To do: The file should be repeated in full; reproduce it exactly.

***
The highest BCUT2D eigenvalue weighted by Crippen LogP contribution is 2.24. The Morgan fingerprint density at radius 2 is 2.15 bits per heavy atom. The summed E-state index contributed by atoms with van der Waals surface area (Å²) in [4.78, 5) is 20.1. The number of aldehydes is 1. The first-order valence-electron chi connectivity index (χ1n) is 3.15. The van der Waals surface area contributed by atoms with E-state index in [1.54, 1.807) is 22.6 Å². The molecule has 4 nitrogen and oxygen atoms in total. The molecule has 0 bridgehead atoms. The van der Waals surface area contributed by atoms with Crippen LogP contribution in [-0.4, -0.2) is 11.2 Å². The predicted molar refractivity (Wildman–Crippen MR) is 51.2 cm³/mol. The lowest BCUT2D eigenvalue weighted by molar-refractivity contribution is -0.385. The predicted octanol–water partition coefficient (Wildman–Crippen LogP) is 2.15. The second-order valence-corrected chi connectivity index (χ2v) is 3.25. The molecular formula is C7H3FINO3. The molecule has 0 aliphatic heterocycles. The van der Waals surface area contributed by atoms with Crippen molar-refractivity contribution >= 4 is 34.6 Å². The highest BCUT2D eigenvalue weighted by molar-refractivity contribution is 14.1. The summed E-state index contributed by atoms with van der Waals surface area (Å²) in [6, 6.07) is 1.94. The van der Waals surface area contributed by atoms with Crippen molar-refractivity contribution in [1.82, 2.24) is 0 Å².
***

The highest BCUT2D eigenvalue weighted by Crippen LogP contribution is 2.24. The Morgan fingerprint density at radius 2 is 2.15 bits per heavy atom. The summed E-state index contributed by atoms with van der Waals surface area (Å²) in [4.78, 5) is 20.1. The number of aldehydes is 1. The first-order valence-electron chi connectivity index (χ1n) is 3.15. The van der Waals surface area contributed by atoms with E-state index in [1.54, 1.807) is 22.6 Å². The molecule has 4 nitrogen and oxygen atoms in total. The molecule has 0 bridgehead atoms. The van der Waals surface area contributed by atoms with Crippen LogP contribution in [-0.4, -0.2) is 11.2 Å². The predicted molar refractivity (Wildman–Crippen MR) is 51.2 cm³/mol. The lowest BCUT2D eigenvalue weighted by molar-refractivity contribution is -0.385. The predicted octanol–water partition coefficient (Wildman–Crippen LogP) is 2.15. The second-order valence-corrected chi connectivity index (χ2v) is 3.25. The molecular formula is C7H3FINO3. The molecule has 0 aliphatic heterocycles. The van der Waals surface area contributed by atoms with Crippen molar-refractivity contribution >= 4 is 34.6 Å². The highest BCUT2D eigenvalue weighted by molar-refractivity contribution is 14.1. The summed E-state index contributed by atoms with van der Waals surface area (Å²) in [6, 6.07) is 1.94. The van der Waals surface area contributed by atoms with Crippen molar-refractivity contribution in [1.82, 2.24) is 0 Å².